In stark contrast, traditional media brands have seen a continued decline, with people favouring social media platforms and on-demand streaming in their place. Warner Bros is among the fastest-falling brands in the ranking this year (brand value down 33% to $6.8bn), and this trend is even more apparent when comparing this year with pre-pandemic valuations. Looking at brand value change over the last two years of Covid-19, three media brands feature among the five fastest-falling brands – Warner Bros saw the biggest brand value loss at 40%, with NBC (brand value $9.4bn) and CBS (brand value $7.4bn) seeing losses of 38% and 36% respectively.

World’s most valuable brand

Apple has retained the title of the world’s most valuable brand following a 35% increase to $355.1bn – the highest brand value ever recorded in the Brand Finance Global 500 ranking.

Apple had a stellar 2021, highlighted by its achievement at the start of 2022 – being the first company to reach a $3tn market valuation. The tech giant’s success historically lied in honing its core brand positioning, but its more recent growth can be attributed to the company’s recognition that its brand can be applied effectively to a much broader range of services.

The iPhone still accounts for around half of the brand’s sales. However, this year saw Apple give more attention to its other suite of products with a new generation of iPads, an overhaul to the iMac, and introduction of AirTags. Its range of services, from Apple Pay to Apple TV, has also gone from strength to strength and become of increasing importance to the brand’s success.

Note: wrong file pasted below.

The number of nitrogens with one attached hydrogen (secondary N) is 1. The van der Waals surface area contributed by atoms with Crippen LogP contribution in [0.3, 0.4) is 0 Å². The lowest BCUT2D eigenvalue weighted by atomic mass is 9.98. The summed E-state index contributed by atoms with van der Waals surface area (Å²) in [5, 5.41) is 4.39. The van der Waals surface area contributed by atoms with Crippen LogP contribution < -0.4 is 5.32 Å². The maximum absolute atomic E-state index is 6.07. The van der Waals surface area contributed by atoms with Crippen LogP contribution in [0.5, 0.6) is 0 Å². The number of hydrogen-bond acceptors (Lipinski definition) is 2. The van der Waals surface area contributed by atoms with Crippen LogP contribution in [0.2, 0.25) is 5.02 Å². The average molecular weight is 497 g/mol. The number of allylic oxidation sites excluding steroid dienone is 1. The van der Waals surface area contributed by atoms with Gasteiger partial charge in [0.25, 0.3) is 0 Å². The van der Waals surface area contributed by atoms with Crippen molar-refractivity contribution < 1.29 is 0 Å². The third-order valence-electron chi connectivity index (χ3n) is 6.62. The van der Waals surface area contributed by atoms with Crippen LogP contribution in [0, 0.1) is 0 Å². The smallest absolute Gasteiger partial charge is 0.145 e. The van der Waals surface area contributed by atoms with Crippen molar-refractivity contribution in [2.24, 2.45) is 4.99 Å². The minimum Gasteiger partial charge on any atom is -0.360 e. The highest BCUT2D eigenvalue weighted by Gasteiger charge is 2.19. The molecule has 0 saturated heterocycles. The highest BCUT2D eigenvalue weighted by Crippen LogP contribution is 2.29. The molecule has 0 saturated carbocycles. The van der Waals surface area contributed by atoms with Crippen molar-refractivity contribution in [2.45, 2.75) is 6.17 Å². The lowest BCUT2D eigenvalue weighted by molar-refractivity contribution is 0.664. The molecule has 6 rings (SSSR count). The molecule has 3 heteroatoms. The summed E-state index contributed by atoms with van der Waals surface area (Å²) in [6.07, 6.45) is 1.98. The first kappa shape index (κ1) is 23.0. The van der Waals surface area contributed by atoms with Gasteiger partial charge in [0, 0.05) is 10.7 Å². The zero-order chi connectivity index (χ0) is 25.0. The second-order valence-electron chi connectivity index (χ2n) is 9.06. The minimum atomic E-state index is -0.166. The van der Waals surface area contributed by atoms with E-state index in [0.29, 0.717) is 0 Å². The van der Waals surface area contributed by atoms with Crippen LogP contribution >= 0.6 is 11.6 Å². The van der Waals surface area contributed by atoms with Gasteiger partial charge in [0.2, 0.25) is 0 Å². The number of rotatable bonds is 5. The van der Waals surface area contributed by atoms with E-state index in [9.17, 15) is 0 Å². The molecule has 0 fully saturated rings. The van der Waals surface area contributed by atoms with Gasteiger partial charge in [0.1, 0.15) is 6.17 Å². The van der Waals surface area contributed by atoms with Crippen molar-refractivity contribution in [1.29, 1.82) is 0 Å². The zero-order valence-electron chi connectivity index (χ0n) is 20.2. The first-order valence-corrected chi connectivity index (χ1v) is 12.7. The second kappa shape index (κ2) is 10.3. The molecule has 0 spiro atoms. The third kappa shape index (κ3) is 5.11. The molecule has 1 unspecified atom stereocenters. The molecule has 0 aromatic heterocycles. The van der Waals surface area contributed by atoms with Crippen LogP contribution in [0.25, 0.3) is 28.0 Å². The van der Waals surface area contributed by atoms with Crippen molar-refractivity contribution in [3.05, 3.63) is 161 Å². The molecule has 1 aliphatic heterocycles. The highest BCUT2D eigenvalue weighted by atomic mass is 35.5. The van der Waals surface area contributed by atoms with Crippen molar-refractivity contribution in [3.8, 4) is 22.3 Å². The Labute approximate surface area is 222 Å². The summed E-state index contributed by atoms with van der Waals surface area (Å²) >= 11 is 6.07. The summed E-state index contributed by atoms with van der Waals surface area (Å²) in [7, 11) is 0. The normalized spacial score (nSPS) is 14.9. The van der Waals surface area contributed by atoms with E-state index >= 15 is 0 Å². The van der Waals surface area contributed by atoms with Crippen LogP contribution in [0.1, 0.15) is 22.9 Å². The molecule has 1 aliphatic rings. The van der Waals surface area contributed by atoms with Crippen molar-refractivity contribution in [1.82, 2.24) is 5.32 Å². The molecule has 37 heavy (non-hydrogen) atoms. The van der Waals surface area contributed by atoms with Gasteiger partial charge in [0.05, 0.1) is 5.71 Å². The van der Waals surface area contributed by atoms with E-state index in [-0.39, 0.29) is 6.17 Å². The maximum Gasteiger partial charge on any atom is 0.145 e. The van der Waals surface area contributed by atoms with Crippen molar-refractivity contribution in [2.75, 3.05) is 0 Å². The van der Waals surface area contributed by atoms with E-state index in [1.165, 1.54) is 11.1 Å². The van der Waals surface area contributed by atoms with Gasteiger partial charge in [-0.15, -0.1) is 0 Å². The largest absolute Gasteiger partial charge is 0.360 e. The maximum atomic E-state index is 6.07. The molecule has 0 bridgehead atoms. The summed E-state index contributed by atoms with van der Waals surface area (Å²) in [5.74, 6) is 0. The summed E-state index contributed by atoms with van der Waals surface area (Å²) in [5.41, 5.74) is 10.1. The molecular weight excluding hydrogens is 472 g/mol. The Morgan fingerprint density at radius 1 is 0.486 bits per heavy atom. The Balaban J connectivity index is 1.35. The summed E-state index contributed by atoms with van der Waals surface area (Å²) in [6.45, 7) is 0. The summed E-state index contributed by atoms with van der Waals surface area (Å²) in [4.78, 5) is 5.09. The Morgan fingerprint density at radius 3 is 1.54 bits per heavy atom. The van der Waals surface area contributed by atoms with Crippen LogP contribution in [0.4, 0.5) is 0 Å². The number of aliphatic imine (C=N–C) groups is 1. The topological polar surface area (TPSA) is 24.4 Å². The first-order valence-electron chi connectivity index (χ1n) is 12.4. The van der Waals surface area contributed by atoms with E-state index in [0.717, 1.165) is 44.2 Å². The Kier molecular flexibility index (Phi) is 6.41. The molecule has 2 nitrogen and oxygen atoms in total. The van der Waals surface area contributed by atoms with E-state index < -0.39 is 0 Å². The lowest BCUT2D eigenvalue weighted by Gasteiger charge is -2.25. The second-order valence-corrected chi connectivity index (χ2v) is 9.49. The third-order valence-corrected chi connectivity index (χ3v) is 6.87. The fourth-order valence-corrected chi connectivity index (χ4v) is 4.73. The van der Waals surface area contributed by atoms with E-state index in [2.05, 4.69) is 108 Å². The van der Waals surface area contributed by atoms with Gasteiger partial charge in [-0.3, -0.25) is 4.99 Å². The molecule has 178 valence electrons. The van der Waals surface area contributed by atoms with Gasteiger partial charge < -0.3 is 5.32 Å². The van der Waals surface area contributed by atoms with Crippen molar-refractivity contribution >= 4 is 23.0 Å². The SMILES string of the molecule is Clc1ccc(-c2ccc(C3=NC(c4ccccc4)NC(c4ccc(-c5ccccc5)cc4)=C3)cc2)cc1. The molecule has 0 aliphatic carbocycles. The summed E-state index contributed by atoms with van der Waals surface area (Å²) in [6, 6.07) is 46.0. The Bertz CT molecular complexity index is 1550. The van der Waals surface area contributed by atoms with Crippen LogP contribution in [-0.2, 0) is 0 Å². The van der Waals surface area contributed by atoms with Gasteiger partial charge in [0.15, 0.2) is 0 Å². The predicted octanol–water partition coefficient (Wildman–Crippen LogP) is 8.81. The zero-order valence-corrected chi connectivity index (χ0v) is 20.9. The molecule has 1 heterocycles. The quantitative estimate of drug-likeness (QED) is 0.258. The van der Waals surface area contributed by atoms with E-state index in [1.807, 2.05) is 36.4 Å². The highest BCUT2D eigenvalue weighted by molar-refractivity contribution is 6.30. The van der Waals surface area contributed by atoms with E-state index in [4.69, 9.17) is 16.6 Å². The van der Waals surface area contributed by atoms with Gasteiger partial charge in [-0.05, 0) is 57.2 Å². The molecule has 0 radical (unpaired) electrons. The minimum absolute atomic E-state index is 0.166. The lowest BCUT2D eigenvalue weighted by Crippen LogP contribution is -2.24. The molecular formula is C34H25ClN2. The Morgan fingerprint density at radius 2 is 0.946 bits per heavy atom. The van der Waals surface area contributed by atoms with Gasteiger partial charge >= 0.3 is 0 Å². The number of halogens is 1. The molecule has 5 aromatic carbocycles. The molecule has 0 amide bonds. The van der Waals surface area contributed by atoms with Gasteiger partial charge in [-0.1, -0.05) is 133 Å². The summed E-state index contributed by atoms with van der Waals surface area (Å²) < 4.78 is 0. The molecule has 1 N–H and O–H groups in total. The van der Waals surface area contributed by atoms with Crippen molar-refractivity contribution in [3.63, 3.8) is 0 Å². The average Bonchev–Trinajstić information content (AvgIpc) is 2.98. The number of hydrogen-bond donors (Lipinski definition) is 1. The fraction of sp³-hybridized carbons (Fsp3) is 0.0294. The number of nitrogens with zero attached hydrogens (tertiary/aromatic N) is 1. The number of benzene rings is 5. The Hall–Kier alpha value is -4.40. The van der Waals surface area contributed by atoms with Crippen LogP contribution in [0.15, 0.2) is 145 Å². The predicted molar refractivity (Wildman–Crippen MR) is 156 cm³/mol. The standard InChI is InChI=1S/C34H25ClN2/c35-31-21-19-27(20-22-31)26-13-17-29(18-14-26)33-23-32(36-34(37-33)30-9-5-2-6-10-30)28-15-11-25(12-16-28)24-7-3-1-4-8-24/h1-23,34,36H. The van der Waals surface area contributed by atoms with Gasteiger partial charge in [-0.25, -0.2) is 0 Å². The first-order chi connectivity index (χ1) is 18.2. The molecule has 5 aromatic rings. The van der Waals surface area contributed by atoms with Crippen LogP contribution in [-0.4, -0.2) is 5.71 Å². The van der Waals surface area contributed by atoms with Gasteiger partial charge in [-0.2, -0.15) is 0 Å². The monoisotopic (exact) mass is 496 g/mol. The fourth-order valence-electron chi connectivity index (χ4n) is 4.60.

Additionally, Apple knows the importance of being in tune with its customers for maintaining brand equity. Privacy and the environment are salient topics, and Apple bolstered its credentials on both fronts. This is evidenced by a greater transparency of the App Store’s privacy policy, reinforcing the trust customers have in the brand, and the announcement that more of Apple’s manufacturing partners will be moving to 100% renewable energy, as the company aims to reach carbon neutrality by 2030.

Haigh commented, “Apple commands an amazing level of brand loyalty, largely thanks to its reputation for quality and innovation. Decades of hard work put into perfecting the brand have seen Apple become a cultural phenomenon, which allows it to not only compete, but thrive in a huge number of markets. With rumours abounding of its foray into electric vehicles and virtual reality, it seems it is ready for a new leap.”

Amazon and Google also saw good levels of growth, both keeping their spots in the Brand Finance Global 500 ranking behind Apple in 2nd and 3rd respectively. Amazon joined Apple in crossing the $300bn brand value mark with a 38% increase to $350.3bn, navigating global supply chain issues and a labour shortage in the process.